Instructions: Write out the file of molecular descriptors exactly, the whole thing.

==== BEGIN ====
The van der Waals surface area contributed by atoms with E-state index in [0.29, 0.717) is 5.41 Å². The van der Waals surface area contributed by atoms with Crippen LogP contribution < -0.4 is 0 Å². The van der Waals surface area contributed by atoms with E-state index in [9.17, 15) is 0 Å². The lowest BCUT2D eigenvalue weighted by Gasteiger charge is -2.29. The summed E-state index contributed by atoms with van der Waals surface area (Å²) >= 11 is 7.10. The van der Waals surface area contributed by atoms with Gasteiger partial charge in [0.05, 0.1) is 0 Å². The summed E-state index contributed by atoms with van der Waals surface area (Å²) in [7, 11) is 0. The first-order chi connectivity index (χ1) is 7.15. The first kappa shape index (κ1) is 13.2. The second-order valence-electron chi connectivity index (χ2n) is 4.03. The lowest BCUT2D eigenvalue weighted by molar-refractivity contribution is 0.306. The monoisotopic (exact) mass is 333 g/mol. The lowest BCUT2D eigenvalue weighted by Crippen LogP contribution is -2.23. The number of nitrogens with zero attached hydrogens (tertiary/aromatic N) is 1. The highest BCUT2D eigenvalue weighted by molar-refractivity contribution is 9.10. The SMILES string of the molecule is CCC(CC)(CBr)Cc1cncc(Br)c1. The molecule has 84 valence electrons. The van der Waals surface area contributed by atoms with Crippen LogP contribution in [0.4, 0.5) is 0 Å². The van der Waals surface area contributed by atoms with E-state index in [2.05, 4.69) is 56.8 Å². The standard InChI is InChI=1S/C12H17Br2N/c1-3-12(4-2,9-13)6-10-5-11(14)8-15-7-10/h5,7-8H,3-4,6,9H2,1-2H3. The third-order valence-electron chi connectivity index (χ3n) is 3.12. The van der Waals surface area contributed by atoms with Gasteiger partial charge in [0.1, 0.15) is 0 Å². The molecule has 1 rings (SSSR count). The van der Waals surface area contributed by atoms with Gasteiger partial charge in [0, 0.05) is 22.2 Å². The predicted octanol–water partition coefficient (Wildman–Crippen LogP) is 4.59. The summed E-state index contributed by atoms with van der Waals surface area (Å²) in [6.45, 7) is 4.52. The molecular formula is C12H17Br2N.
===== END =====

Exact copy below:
The van der Waals surface area contributed by atoms with E-state index in [0.29, 0.717) is 5.41 Å². The van der Waals surface area contributed by atoms with Crippen LogP contribution < -0.4 is 0 Å². The van der Waals surface area contributed by atoms with E-state index in [9.17, 15) is 0 Å². The lowest BCUT2D eigenvalue weighted by Gasteiger charge is -2.29. The summed E-state index contributed by atoms with van der Waals surface area (Å²) >= 11 is 7.10. The van der Waals surface area contributed by atoms with Gasteiger partial charge in [0.05, 0.1) is 0 Å². The summed E-state index contributed by atoms with van der Waals surface area (Å²) in [7, 11) is 0. The first-order chi connectivity index (χ1) is 7.15. The first kappa shape index (κ1) is 13.2. The second-order valence-electron chi connectivity index (χ2n) is 4.03. The lowest BCUT2D eigenvalue weighted by molar-refractivity contribution is 0.306. The monoisotopic (exact) mass is 333 g/mol. The lowest BCUT2D eigenvalue weighted by Crippen LogP contribution is -2.23. The number of nitrogens with zero attached hydrogens (tertiary/aromatic N) is 1. The highest BCUT2D eigenvalue weighted by molar-refractivity contribution is 9.10. The SMILES string of the molecule is CCC(CC)(CBr)Cc1cncc(Br)c1. The molecule has 84 valence electrons. The van der Waals surface area contributed by atoms with Crippen LogP contribution in [0.4, 0.5) is 0 Å². The van der Waals surface area contributed by atoms with E-state index in [2.05, 4.69) is 56.8 Å². The standard InChI is InChI=1S/C12H17Br2N/c1-3-12(4-2,9-13)6-10-5-11(14)8-15-7-10/h5,7-8H,3-4,6,9H2,1-2H3. The third-order valence-electron chi connectivity index (χ3n) is 3.12. The van der Waals surface area contributed by atoms with Gasteiger partial charge in [0.1, 0.15) is 0 Å². The molecule has 1 rings (SSSR count). The van der Waals surface area contributed by atoms with Gasteiger partial charge in [0, 0.05) is 22.2 Å². The predicted octanol–water partition coefficient (Wildman–Crippen LogP) is 4.59. The summed E-state index contributed by atoms with van der Waals surface area (Å²) in [6.45, 7) is 4.52. The molecular formula is C12H17Br2N.